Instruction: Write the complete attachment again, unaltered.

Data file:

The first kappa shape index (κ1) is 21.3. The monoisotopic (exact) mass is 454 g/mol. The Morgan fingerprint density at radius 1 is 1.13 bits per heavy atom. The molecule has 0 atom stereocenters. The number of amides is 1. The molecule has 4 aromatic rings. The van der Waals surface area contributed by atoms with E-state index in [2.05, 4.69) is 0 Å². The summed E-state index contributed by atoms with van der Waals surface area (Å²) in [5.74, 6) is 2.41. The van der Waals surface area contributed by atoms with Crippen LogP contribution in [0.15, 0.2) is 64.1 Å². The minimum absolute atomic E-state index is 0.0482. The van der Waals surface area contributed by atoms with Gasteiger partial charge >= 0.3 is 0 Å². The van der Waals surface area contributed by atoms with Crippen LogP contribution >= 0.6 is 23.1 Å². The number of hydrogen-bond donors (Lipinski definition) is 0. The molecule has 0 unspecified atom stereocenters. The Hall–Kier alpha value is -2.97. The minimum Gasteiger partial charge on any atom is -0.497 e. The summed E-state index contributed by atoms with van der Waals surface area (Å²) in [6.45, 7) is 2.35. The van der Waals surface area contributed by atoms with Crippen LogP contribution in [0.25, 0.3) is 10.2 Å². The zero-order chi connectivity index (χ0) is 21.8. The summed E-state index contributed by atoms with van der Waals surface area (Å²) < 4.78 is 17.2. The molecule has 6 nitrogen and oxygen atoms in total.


The first kappa shape index (κ1) is 21.3. The monoisotopic (exact) mass is 454 g/mol. The Morgan fingerprint density at radius 1 is 1.13 bits per heavy atom. The molecule has 0 atom stereocenters. The number of amides is 1. The molecule has 4 aromatic rings. The van der Waals surface area contributed by atoms with E-state index in [2.05, 4.69) is 0 Å². The summed E-state index contributed by atoms with van der Waals surface area (Å²) in [5.74, 6) is 2.41. The van der Waals surface area contributed by atoms with Crippen LogP contribution in [0.15, 0.2) is 64.1 Å². The minimum absolute atomic E-state index is 0.0482. The van der Waals surface area contributed by atoms with Gasteiger partial charge >= 0.3 is 0 Å². The van der Waals surface area contributed by atoms with Crippen LogP contribution >= 0.6 is 23.1 Å². The number of hydrogen-bond donors (Lipinski definition) is 0. The molecule has 0 unspecified atom stereocenters. The Hall–Kier alpha value is -2.97. The minimum Gasteiger partial charge on any atom is -0.497 e. The summed E-state index contributed by atoms with van der Waals surface area (Å²) in [6.45, 7) is 2.35. The van der Waals surface area contributed by atoms with Crippen LogP contribution in [0.25, 0.3) is 10.2 Å². The zero-order chi connectivity index (χ0) is 21.8. The summed E-state index contributed by atoms with van der Waals surface area (Å²) < 4.78 is 17.2. The molecule has 6 nitrogen and oxygen atoms in total.